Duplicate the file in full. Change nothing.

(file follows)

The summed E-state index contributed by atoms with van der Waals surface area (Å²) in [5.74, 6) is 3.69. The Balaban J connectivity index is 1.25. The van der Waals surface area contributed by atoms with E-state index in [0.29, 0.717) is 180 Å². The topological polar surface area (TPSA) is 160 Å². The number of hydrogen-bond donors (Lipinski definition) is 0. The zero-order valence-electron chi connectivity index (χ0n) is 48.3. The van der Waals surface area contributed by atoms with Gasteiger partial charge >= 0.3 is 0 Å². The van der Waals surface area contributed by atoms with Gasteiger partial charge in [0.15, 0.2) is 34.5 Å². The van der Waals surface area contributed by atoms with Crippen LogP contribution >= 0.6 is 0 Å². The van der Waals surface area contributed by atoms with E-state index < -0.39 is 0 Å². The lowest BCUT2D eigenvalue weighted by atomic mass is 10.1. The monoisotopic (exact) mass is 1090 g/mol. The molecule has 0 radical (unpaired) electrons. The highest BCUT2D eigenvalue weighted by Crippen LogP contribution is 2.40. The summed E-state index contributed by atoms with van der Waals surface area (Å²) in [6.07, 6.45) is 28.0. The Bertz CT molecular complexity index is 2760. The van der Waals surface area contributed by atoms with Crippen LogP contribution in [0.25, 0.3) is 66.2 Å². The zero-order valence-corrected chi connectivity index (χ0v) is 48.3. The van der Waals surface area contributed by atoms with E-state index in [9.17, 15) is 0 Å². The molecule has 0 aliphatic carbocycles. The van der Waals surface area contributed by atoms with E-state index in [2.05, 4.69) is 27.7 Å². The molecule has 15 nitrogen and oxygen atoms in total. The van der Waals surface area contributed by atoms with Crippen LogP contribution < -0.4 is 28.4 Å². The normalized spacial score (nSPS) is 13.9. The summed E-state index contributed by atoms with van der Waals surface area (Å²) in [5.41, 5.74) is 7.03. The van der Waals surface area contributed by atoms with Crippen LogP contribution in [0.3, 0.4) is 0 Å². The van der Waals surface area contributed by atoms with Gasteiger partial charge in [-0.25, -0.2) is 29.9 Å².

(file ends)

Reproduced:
The summed E-state index contributed by atoms with van der Waals surface area (Å²) in [5.74, 6) is 3.69. The Balaban J connectivity index is 1.25. The van der Waals surface area contributed by atoms with E-state index in [0.29, 0.717) is 180 Å². The topological polar surface area (TPSA) is 160 Å². The number of hydrogen-bond donors (Lipinski definition) is 0. The zero-order valence-electron chi connectivity index (χ0n) is 48.3. The van der Waals surface area contributed by atoms with Gasteiger partial charge >= 0.3 is 0 Å². The van der Waals surface area contributed by atoms with Gasteiger partial charge in [0.15, 0.2) is 34.5 Å². The van der Waals surface area contributed by atoms with Crippen LogP contribution >= 0.6 is 0 Å². The van der Waals surface area contributed by atoms with E-state index < -0.39 is 0 Å². The lowest BCUT2D eigenvalue weighted by atomic mass is 10.1. The monoisotopic (exact) mass is 1090 g/mol. The molecule has 0 radical (unpaired) electrons. The highest BCUT2D eigenvalue weighted by Crippen LogP contribution is 2.40. The summed E-state index contributed by atoms with van der Waals surface area (Å²) in [6.07, 6.45) is 28.0. The Bertz CT molecular complexity index is 2760. The van der Waals surface area contributed by atoms with Crippen LogP contribution in [0.25, 0.3) is 66.2 Å². The zero-order valence-corrected chi connectivity index (χ0v) is 48.3. The van der Waals surface area contributed by atoms with E-state index in [9.17, 15) is 0 Å². The molecule has 0 aliphatic carbocycles. The van der Waals surface area contributed by atoms with E-state index in [2.05, 4.69) is 27.7 Å². The molecule has 15 nitrogen and oxygen atoms in total. The van der Waals surface area contributed by atoms with Crippen LogP contribution < -0.4 is 28.4 Å². The normalized spacial score (nSPS) is 13.9. The summed E-state index contributed by atoms with van der Waals surface area (Å²) in [5.41, 5.74) is 7.03. The van der Waals surface area contributed by atoms with Crippen LogP contribution in [0.3, 0.4) is 0 Å². The van der Waals surface area contributed by atoms with Gasteiger partial charge in [-0.25, -0.2) is 29.9 Å².